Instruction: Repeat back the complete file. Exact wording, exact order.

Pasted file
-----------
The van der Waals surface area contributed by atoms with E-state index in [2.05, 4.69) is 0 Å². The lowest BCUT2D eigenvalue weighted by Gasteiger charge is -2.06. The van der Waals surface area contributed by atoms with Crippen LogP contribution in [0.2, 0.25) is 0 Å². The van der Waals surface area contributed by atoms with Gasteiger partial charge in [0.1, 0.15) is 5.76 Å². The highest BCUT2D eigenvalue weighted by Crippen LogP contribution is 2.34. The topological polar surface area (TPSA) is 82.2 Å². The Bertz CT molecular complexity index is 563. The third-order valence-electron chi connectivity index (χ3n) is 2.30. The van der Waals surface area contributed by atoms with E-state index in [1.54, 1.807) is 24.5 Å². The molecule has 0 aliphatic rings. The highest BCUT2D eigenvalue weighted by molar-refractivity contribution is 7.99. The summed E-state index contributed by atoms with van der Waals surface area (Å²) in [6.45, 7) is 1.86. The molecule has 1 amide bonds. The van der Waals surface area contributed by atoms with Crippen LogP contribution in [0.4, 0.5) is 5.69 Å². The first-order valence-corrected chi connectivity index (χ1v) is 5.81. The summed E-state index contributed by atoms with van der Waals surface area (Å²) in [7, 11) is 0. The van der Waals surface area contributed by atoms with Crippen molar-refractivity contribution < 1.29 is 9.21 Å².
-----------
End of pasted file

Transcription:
The van der Waals surface area contributed by atoms with E-state index in [2.05, 4.69) is 0 Å². The lowest BCUT2D eigenvalue weighted by Gasteiger charge is -2.06. The van der Waals surface area contributed by atoms with Crippen LogP contribution in [0.2, 0.25) is 0 Å². The van der Waals surface area contributed by atoms with Gasteiger partial charge in [0.1, 0.15) is 5.76 Å². The highest BCUT2D eigenvalue weighted by Crippen LogP contribution is 2.34. The topological polar surface area (TPSA) is 82.2 Å². The Bertz CT molecular complexity index is 563. The third-order valence-electron chi connectivity index (χ3n) is 2.30. The van der Waals surface area contributed by atoms with E-state index in [1.54, 1.807) is 24.5 Å². The molecule has 0 aliphatic rings. The highest BCUT2D eigenvalue weighted by molar-refractivity contribution is 7.99. The summed E-state index contributed by atoms with van der Waals surface area (Å²) in [6.45, 7) is 1.86. The molecule has 1 amide bonds. The van der Waals surface area contributed by atoms with Crippen LogP contribution in [0.4, 0.5) is 5.69 Å². The first-order valence-corrected chi connectivity index (χ1v) is 5.81. The summed E-state index contributed by atoms with van der Waals surface area (Å²) in [7, 11) is 0. The van der Waals surface area contributed by atoms with Crippen molar-refractivity contribution < 1.29 is 9.21 Å².